A pantheist and priest meet in a hospital...
When a bad turn gives you a good break
My involvement with Downey Side, America's least known charity, began on January 6th, 2012 in Stowe, Vermont. Skiing is the only thing that stops me pining for summer in Australia during northern winters and every year I go to the FCS Race For Kids charity event. But that year, on my very first run, I crashed. Big time! All I will say—it was far more Charlie Chaplin than James Bond. And I'm extremely glad there were no witnesses.
After getting carted off in an ambulance, x-rayed and bandaged, this priest shows up at my hospital bed and my first thought is, Jesus! It’s just a thumb! I don’t need my last rites! Is there something the nursing staff aren't telling me? Despite my reservations about organized religion, Father Paul was very gracious and offered to drive me back to the resort.
Along the way, he resisted any temptation to attempt to convert me, but he did casually mention that Downey Side, the children's adoption charity he ran and ski race beneficiary, could use a little marketing help. Well, naturally, who couldn't?
In my oxycodone haze, I mulled it over: Maybe I’d write them a brochure? Sure. A nice, quick, little three-fold. Just a few hours of my time. No worries.
Well, beware of clergy as clients. They are awfully canny businessmen.
A few weeks later, Father Paul and I met again in New York, in a diner opposite Penn Station, along with a fellow Capuchin monk, Brother Terry, who also worked for Downey Side at that time. In this more sober environment, it became clear that Downey Side needed a hell of lot more than a brochure. Finding orphaned, abandoned and abused kids permanent families was their forte. Telling people about themselves wasn't something for which they had had any time, energy or aptitude in forty-five years. It didn't take long before my involvement grew to rebranding the organization and building them a new web site—with assistance from the agency HNW—then writing articles on Downey Side in Adoption Today magazine and ultimately assisting with all their communications. It has been a fascinating and enriching five years.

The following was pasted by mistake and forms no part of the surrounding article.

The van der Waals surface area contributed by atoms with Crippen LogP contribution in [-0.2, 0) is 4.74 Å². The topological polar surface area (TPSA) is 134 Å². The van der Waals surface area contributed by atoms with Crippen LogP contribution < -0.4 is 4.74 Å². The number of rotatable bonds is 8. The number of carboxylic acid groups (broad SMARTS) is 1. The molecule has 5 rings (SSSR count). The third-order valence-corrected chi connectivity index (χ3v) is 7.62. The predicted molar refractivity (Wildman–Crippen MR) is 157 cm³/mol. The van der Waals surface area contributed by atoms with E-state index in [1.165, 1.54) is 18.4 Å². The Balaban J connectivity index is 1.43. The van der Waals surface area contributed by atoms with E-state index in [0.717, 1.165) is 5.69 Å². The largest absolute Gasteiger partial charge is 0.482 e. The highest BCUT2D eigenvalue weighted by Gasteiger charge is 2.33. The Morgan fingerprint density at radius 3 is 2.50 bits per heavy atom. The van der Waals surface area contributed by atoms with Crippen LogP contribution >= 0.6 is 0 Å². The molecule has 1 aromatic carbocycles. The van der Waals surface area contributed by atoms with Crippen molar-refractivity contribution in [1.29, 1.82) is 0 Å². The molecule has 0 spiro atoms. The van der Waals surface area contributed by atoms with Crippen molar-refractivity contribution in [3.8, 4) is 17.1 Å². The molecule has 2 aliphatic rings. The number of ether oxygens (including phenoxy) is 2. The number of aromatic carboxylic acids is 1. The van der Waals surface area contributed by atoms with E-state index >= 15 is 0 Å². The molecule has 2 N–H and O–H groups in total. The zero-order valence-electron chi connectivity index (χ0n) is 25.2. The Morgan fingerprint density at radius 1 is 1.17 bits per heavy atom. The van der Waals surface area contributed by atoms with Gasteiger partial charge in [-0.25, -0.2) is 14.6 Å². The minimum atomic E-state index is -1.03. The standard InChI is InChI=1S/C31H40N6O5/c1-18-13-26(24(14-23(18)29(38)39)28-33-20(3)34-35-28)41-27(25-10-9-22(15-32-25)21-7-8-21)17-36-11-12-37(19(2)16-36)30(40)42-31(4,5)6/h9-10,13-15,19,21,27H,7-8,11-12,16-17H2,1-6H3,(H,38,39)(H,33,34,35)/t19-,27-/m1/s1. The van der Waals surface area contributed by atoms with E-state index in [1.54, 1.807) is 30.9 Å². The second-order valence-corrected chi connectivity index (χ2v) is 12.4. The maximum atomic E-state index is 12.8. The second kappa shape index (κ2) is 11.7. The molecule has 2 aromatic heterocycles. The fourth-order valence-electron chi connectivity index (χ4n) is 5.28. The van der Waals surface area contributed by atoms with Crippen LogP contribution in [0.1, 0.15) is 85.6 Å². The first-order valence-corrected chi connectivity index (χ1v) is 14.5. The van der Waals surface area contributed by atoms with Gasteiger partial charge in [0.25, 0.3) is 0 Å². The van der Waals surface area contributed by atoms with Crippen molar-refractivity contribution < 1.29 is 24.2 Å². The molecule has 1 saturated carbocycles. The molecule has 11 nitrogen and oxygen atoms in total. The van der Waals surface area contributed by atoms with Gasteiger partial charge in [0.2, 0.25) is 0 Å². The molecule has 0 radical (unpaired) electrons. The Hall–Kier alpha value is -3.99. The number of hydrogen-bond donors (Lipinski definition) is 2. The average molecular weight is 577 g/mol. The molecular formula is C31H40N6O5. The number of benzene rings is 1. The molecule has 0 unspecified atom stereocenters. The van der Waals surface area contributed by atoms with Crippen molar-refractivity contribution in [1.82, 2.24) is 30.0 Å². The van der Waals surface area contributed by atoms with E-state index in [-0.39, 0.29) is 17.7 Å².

Downey Side has been a door into another world, one that is literally hidden in plain sight all around us but is seldom opened in the media. It's the world where families fall apart and children slip through the cracks. The hinges of the door connect everything in American society—class, race, family, religion, sexual identity, government, drugs, health and criminal justice. A world Father Paul has navigated for half a century.
It's tempting to see Father Paul's mission as quixotic. Placing 7,000 children into permanent families over fifty years may seem like a drop in the bucket compared to the 500,000 kids in foster care at this moment. But it's enough to fill a minor league baseball stadium. And when you add in their families and the effect over generations on the community, you start to hit the majors.
Getting to know Father Paul along with the people of Downey Side, growing to understand how one person can inspire and be a catalyst for others has been extremely rewarding. And, despite my own lack of religion, I'm a sucker for a good theological chat.
A little over a year ago, the idea of writing a book emerged as a means to shift the agency's focus from placing children into families to playing more of an advocacy role. (The reasons for this shift will be evident in the book.)
It's a challenge taking the life work of man and putting it into literary form. But this book demands more than that. It can't simply be a biography or the history of an organization. That's not what Father Paul wants, nor do I. What we're hoping for is that it inspires change. The paradox we face is that the foster care industrial complex is as bad as it was when Father Paul first made the connection fifty years ago that foster care and reform schools were a pipeline to prison. The great work he and Downey have done needs to continue and perhaps the best way for that to happen is for others to hear his story and pick up the thread then repair the fabric of society in myriads of new ways.